#7: The Pot calleth the Kettle Black
This is another old saying which goes back to the early 17th Century. Cooking was done over an open fire and cooking pots and kettles were made of cast iron and since both were put in the coals, subsequently both were blackened. Later as cooking moved into wood fueled stoves, the pot was still made of iron but the kettle would be made of brass or copper which was kept polished and shiny and when the pot would behold the kettle it would see its blackened reflection and think the kettle was black.
It doesn’t matter which way you look at it, this saying brings out two truths. Firstly, it is easier to see the blackness of another than it is to see the blackness in ourselves and secondly, when we look at others we see in them a reflection of ourselves. It is another one of those old sayings which calls out hypocrisy.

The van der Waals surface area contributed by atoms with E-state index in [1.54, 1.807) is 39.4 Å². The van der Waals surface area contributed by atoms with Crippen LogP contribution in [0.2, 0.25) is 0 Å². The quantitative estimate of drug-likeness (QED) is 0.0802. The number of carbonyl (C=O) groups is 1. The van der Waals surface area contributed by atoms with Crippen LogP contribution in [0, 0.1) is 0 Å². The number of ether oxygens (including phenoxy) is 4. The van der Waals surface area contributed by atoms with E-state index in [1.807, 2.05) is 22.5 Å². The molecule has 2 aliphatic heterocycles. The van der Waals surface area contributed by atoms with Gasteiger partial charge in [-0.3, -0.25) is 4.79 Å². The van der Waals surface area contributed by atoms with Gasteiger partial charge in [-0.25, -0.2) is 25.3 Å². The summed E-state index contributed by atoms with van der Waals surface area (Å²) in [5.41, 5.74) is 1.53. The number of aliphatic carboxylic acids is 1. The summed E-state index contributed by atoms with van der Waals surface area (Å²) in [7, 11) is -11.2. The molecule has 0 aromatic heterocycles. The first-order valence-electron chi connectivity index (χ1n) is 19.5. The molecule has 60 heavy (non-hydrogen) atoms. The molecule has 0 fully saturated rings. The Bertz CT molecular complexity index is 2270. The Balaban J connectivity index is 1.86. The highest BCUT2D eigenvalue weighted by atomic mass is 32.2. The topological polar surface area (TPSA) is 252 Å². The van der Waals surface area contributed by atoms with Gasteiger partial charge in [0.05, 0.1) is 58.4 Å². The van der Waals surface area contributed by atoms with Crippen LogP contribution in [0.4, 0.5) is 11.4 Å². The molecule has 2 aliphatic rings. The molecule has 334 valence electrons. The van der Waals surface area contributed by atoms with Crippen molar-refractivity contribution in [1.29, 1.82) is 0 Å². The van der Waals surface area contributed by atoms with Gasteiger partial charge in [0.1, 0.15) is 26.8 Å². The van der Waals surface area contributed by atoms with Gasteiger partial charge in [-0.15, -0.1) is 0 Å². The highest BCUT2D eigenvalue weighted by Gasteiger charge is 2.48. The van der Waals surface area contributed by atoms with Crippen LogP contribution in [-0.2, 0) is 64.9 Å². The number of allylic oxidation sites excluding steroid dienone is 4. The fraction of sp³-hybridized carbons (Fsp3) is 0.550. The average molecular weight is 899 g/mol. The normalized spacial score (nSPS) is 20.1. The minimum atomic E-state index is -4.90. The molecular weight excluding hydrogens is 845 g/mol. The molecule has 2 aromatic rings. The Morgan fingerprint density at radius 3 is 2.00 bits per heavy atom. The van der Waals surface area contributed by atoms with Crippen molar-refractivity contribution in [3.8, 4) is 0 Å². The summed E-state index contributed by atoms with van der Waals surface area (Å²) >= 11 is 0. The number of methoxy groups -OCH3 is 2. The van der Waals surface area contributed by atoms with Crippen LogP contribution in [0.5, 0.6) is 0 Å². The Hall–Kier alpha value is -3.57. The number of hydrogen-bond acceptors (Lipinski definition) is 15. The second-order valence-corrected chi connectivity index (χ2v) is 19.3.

Of course there is nothing new about hypocrisy. Jesus in his sermon on the mount recorded in Matthew Chapter 7: v 4 & 5 says, 4 How can you say to your brother, ‘Let me take the speck out of your eye,’ when all the time there is a plank in your own eye? 5 You hypocrite, first take the plank out of your own eye, and then you will see clearly to remove the speck from your brother’s eye (NIV).
How easy it is to look at others and name their faults and miss the faults in ourselves because our faults are so large they are literally blinding us. Truth is we are all a bit black.